Cuban colonies of Venezuela and Nicaragua ranked among the most corrupt while Cuba escapes scrutiny

Hey, Trucutú, how did you manage to score so much better than we did when you are controlling us?

From our Wonders of Latrine American Socialist Neocolonialism Bureau with some assistance from our Bureau of Forms of Absolute Corruption That Are Difficult to Detect

Hey, wait a minute. Why is it that dictatorships under the control of Castro, Inc. get ranked as the most corrupt in the world, while Cuba is given a much better ranking? Yeah. In Transparency International’s 2023 Corruption Perceptions Index Cuba gets a score of 42, which gives it a ranking as the 76th most corrupt out of 180 nations. But its colony of Venezuela gets a score of 13, placing it in 2nd place, and Nicaragua scores 17, placing it in 5th place.

Something smells fishy here . . . Get your act together, Transparency International. You’re probably blinded by the fact that Castro, Inc. owns everything and everyone and its corruption is therefore virtually impossible to detect. If you own everything, absolutely everything, aren’t you already totally corrupt?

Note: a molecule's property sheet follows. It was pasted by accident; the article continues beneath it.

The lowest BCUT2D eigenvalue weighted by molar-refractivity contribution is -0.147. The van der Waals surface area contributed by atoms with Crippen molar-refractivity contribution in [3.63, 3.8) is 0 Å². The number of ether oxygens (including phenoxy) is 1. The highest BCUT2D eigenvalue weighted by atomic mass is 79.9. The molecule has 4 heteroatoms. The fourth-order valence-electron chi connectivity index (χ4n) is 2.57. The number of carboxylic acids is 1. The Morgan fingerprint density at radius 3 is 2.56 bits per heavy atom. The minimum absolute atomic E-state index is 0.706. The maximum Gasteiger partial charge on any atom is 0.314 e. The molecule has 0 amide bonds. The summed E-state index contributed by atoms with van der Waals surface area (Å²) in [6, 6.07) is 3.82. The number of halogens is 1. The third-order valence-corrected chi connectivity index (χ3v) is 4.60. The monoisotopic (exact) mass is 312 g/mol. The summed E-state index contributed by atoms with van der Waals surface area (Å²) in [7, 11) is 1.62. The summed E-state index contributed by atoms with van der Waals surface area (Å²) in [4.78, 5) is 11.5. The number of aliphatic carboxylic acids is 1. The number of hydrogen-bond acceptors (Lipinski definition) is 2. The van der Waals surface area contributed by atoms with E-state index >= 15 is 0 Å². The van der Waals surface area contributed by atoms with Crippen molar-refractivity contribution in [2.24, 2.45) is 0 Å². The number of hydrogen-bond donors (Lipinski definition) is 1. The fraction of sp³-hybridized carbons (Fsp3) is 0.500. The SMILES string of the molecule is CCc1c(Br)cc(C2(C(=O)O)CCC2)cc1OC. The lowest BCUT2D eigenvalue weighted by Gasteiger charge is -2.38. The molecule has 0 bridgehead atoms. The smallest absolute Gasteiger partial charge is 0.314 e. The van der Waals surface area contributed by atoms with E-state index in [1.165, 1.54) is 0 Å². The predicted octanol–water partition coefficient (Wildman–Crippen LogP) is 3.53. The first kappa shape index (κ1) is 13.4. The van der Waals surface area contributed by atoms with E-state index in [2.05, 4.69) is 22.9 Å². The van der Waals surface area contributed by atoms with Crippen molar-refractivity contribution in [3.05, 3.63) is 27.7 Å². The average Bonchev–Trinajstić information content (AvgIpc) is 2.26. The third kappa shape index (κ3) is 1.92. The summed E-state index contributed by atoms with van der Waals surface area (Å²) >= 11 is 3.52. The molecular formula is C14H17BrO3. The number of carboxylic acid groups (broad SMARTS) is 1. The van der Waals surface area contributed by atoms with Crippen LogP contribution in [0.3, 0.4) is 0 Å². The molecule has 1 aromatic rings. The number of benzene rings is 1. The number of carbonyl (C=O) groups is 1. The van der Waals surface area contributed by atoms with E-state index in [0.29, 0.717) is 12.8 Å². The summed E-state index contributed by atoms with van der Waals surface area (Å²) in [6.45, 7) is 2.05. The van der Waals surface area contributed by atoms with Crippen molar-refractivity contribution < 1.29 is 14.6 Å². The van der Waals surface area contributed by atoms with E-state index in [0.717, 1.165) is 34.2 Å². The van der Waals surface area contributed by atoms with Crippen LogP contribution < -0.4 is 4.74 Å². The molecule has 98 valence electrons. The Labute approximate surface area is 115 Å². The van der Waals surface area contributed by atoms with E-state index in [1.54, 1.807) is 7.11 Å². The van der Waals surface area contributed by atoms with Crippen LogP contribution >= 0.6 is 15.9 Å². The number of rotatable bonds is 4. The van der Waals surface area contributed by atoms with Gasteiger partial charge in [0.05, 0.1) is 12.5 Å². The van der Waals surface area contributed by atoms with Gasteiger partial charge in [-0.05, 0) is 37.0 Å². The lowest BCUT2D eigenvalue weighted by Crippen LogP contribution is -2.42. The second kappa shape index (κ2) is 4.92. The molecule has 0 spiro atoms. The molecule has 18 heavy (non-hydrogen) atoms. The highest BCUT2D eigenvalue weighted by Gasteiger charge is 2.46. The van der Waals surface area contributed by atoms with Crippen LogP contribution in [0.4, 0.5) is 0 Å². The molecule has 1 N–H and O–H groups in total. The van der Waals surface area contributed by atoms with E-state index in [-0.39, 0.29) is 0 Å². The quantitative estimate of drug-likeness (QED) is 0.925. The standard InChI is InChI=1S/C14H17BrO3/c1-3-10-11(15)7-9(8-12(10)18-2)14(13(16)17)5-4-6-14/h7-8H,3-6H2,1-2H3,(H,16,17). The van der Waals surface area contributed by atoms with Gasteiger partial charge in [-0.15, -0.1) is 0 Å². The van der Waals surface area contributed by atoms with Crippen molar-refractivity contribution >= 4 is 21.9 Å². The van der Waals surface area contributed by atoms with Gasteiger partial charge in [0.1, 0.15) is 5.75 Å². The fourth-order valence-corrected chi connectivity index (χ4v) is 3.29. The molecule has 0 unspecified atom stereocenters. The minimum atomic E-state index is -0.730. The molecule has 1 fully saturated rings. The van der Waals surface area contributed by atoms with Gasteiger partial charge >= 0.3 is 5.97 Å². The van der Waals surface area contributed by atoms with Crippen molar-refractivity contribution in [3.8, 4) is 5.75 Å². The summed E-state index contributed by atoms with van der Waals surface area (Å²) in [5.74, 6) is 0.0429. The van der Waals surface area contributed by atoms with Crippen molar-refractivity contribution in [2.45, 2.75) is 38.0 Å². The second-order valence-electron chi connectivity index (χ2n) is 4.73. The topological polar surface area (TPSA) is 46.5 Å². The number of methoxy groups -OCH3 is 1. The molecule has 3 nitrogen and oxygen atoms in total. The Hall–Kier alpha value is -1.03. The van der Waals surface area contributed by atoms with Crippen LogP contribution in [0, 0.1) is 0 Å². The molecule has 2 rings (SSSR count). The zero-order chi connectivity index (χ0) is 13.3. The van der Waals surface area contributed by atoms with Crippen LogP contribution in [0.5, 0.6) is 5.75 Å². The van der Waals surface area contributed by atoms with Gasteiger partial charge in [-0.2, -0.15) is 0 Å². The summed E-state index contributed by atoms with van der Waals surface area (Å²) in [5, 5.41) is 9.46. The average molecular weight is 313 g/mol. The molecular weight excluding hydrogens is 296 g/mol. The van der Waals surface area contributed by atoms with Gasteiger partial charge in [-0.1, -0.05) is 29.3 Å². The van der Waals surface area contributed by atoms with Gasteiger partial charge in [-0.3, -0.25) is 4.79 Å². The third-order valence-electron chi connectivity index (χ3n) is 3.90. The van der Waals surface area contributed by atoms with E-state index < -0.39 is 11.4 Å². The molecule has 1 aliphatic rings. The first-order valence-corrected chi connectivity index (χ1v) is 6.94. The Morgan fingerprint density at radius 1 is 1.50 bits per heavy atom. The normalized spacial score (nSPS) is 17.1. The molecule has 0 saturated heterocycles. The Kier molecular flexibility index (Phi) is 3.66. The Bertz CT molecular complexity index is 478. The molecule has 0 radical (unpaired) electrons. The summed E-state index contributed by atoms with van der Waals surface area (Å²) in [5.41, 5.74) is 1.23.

From Havana Times

In the Corruption Perceptions Index produced by Transparency International, after applying the same indicators to 180 countries worldwide, the regime of Daniel Ortega and Rosario Murillo appears among the most corrupt. Nicaragua ranks second in Latin America, surpassed only by the dictatorship of Nicolas Maduro in Venezuela.

Luciana Torchiaro, the Transparency International advisor for Latin America, explains that according to this index, based on 13 international sources around three governance indicators – transparency, and impunity, “public corruption in Nicaragua is alarming, the concentration of power is brutal, and abuses of corruption are not sanctioned.”

In an interview with “Esta Semana” and “CONFIDENCIAL,” Torchiaro mentioned her surprise at reports like that of the International Monetary Fund, suggesting progress in public information access and the oversight role of Nicaragua’s Comptroller’s office. “Our indicators tell us the opposite. On a scale of 0 to 100, Nicaragua scores 17 points, where 100 is clean, and zero is considered very corrupt. Also, according to our reports, the shielding around Ortega and Murillo is extremely opaque, allowing them essentially a free hand to do as they please.”

In Transparency International’s latest report on the Global Corruption Perception Index, involving 180 countries, Venezuela ranks second as the most corrupt, only preceded by Somalia, with Nicaragua in the fourth position among the most corrupt. What does this data mean?

It indicates that the situation in these countries is alarming. They are below countries that have been facing civil wars for many decades and have no functioning state. The particularity here is that we are dealing with two dictatorships, two countries where there is extreme opacity, with no checks or balances to power. Instead, power is concentrated in the executive and political and economic elites governing the country. In both cases, there are also links to organized crime.

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